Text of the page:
Strolling passed the booths, we quickly decided to focus on the out of towners. The first thing we noticed was a line forming for LC's BBQ from Kansas City. No other booths had a line(except for the beer line), so we hopped right in. We were fortunate on two counts. First, we had about 5 people ahead of us, but by the time we were served, the line was about 50 behind us. Second, LC served up some mean ribs. They were pork spare ribs, smoked over hickory with a dry rub. The meat was slightly charred on the outside, and moist and tender on the inside. Delicious, especially with the baked beans that accompanied them.

While we were waiting in line, I slipped over to Bandana's BBQ of Louisville. The baby back ribs were dryer, and it was also seasoned with a dry rub. I'm pretty sure they used hickory, as well, for smoke. They offered 4 different sauces, all of which were a bit more vinegary than LC's. Bandana's also came with baked beans, but they were too sweet.

After gorging on these ribs, we hit up the cupcake booth, or Leyna's Kitchen. They offered two mini cupcakes, one a pink velvet, the other a strawberilicious, for four dollars. These delicious cupcakes were a welcome contrast to the smoky ribs.

We were there for just an hour or so, but we walked away full and satisfied. If you missed the BBQ fest this year, mark it on your calendars for next year. Ten dollar entrance, ten dollars a plate, and they have a beer stand.

Friday, September 12, 2008

How to Add a Restaurant to FoodDigger

I've been asked this question many times so I thought I'd write a quick post about it. The question is: "How can I add a restaurant to the site?" or "I searched for a restaurant that I wanted to review and it wasn't there." Although we would like to have every restaurant you are looking for already in our database sometimes things slip through the cracks. I'm sorry about that but please help us make the site better by adding it to our list.

We are working on making it more visible but right now I thought it worthwhile to point out that there is an option to add a restaurant to the site. If you scroll down to the bottom of any search results page, you'll find our "Add a restaurant" button. In the above screenshot, you'll see a search results page based on my search for African restaurants in San Francisco. Only two results currently appear. Right under that you'll see the option I'm talking about. See the words "Don't see the restaurant you're looking for?" and the "Add a restaurant" button? Click on that button and you'll be on your way.

After you submit a restaurant it goes to our administrator who checks for errors and possible duplicate entries before it gets approved. We don't want more than one entry for the same restaurant as that just gets confusing. Approval can take anywhere from a few minutes to a few hours depending on what time you made the submission. Sorry but there are actual people who review these submissions so you might have caught us while we were sleeping or (what's more fun) out eating. Thanks for asking the question and I hope this helps.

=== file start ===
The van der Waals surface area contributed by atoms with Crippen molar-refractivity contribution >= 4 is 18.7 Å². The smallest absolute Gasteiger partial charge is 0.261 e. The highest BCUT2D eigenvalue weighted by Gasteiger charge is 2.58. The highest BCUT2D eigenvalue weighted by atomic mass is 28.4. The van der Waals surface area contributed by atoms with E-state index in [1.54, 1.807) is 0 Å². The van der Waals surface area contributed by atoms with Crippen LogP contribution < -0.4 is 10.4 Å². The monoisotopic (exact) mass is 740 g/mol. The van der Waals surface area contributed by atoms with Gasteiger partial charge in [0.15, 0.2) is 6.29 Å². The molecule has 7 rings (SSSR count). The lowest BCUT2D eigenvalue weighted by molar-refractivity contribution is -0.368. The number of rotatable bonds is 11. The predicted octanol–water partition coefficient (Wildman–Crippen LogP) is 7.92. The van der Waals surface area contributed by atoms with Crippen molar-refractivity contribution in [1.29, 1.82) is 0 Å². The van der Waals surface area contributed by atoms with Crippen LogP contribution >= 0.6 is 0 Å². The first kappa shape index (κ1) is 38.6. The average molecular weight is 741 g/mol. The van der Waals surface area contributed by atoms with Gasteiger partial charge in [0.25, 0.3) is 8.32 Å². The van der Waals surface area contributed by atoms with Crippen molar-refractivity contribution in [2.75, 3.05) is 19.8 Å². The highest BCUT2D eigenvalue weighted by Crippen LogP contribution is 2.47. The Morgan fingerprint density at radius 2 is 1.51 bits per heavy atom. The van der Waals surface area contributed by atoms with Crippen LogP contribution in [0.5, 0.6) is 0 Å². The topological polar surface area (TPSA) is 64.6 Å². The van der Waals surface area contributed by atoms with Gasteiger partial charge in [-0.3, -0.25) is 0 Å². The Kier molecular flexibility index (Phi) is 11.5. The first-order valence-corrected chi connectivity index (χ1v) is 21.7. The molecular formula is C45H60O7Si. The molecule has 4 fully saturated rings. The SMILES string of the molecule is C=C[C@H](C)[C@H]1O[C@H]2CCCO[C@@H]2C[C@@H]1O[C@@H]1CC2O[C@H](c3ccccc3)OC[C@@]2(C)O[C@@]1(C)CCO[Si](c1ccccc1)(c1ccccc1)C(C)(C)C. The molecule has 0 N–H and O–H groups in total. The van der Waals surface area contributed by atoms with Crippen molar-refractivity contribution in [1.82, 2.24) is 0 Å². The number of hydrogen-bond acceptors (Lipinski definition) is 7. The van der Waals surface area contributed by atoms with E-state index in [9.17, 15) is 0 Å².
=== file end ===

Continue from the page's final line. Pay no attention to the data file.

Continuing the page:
Wednesday, September 10, 2008

Now back from the 2008 Summer Olympics - Here's the Scoop on Beijing Eats

[Guest post from Snooshiking.] Before going to China for the Olympics, we weren't exactly looking forward to the food in Beijing. Sure, I've had Peking Duck, but aside from that (and real authentic Chinese Ja-Jang Mein, not the Korean version), what else was there to eat there? The northern part of China is not known for its food. Aside from hearty dumplings and stews, what else was there? I've been to the Northern Chinese restaurant in San Gabriel before, but only when I was in the mood for rustic, peasant food.

Day 1: The first few days in Beijing confirmed my fears. At a friend's suggestion, we went to Hua Jia Yi Yuan (Flower Family Garden) on DongZhimen Inside Road. It was a really nice location, felt like a '30s style grand courtyard with natural lighting and chirping birds in cages. Mostly northern Chinese, with a few Szechuan dishes thrown in. Tried their famous Mandarin fish, fresh bamboo, hot and sour cabbage, vegetables with mushrooms, and even their Peking Duck. But the food was a bit rough around the edges, a bit too salty and a bit too oily. Decent, but not great. The duck - definitely not great. In fact, not even good. (I later learned that to really have good duck, you have to go to a place that specializes in duck.)

Day 2: On the second day, we tried the Red Capital Club, located down a small alley in a traditional hutong. A few years ago, it was named as one of the hot 60 tables in the world by Conde Nast, so we thought it would be good. The vibe is fantastic - an old, restored courtyard home filled with Communist memorabilia, including furniture from Lin Bao's office (former defense minister under Mao) and Madame Mao's Red Flag limousine parked in front. The menu features interesting historical tidbits, and the owner just might be one of the longest-residing Americans in Beijing (25 years). A real friendly guy with great stories. But the food - just so-so. A mixture of different cuisines. Mao's pork is bland. Spicy chicken - OK, but not that special. The best dishes - the cold vegetable appetizers. Clearly made for the western palate.

Day 3: It wasn't until the third day that we finally had something good. Lu Lu, right near the entrance to the Military Museum, is a Shanghainese restaurant that can almost compete with the best from Shanghai. Thoroughly modern, clean and authentic. We had a group of 10 people and ate almost 15 dishes, so I can't remember any with any particular detail, except that it was all pretty good.